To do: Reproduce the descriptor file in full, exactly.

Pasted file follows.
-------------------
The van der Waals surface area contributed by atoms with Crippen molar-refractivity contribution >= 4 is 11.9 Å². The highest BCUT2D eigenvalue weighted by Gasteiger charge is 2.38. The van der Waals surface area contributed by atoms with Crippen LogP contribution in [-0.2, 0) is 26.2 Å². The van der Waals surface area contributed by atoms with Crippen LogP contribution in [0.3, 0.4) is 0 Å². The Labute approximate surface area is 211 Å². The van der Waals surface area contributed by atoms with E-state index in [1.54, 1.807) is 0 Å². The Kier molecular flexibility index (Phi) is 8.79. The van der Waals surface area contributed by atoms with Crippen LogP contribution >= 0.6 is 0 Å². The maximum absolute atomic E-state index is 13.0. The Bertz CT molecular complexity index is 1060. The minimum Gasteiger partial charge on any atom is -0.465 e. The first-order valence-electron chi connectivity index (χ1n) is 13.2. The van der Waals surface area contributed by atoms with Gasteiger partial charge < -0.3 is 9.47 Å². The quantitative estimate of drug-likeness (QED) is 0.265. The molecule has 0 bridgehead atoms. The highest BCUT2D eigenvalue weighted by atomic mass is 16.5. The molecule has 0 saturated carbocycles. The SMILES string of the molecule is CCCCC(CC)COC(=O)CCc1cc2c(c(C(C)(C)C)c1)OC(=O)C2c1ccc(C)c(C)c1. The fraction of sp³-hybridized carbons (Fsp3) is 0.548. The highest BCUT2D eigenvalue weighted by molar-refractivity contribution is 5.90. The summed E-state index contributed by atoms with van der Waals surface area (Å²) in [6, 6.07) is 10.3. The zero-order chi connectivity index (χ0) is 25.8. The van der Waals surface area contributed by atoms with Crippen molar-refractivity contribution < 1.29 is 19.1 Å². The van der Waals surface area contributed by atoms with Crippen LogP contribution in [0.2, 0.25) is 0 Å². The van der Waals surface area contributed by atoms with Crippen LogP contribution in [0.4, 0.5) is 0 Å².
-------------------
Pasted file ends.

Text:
The van der Waals surface area contributed by atoms with Crippen molar-refractivity contribution >= 4 is 11.9 Å². The highest BCUT2D eigenvalue weighted by Gasteiger charge is 2.38. The van der Waals surface area contributed by atoms with Crippen LogP contribution in [-0.2, 0) is 26.2 Å². The van der Waals surface area contributed by atoms with Crippen LogP contribution in [0.3, 0.4) is 0 Å². The Labute approximate surface area is 211 Å². The van der Waals surface area contributed by atoms with E-state index in [1.54, 1.807) is 0 Å². The Kier molecular flexibility index (Phi) is 8.79. The van der Waals surface area contributed by atoms with Crippen LogP contribution >= 0.6 is 0 Å². The maximum absolute atomic E-state index is 13.0. The Bertz CT molecular complexity index is 1060. The minimum Gasteiger partial charge on any atom is -0.465 e. The first-order valence-electron chi connectivity index (χ1n) is 13.2. The van der Waals surface area contributed by atoms with Gasteiger partial charge < -0.3 is 9.47 Å². The quantitative estimate of drug-likeness (QED) is 0.265. The molecule has 0 bridgehead atoms. The highest BCUT2D eigenvalue weighted by atomic mass is 16.5. The molecule has 0 saturated carbocycles. The SMILES string of the molecule is CCCCC(CC)COC(=O)CCc1cc2c(c(C(C)(C)C)c1)OC(=O)C2c1ccc(C)c(C)c1. The fraction of sp³-hybridized carbons (Fsp3) is 0.548. The highest BCUT2D eigenvalue weighted by molar-refractivity contribution is 5.90. The summed E-state index contributed by atoms with van der Waals surface area (Å²) in [6, 6.07) is 10.3. The zero-order chi connectivity index (χ0) is 25.8. The van der Waals surface area contributed by atoms with Crippen molar-refractivity contribution < 1.29 is 19.1 Å². The van der Waals surface area contributed by atoms with Crippen LogP contribution in [0.2, 0.25) is 0 Å². The van der Waals surface area contributed by atoms with Crippen LogP contribution in [0.4, 0.5) is 0 Å².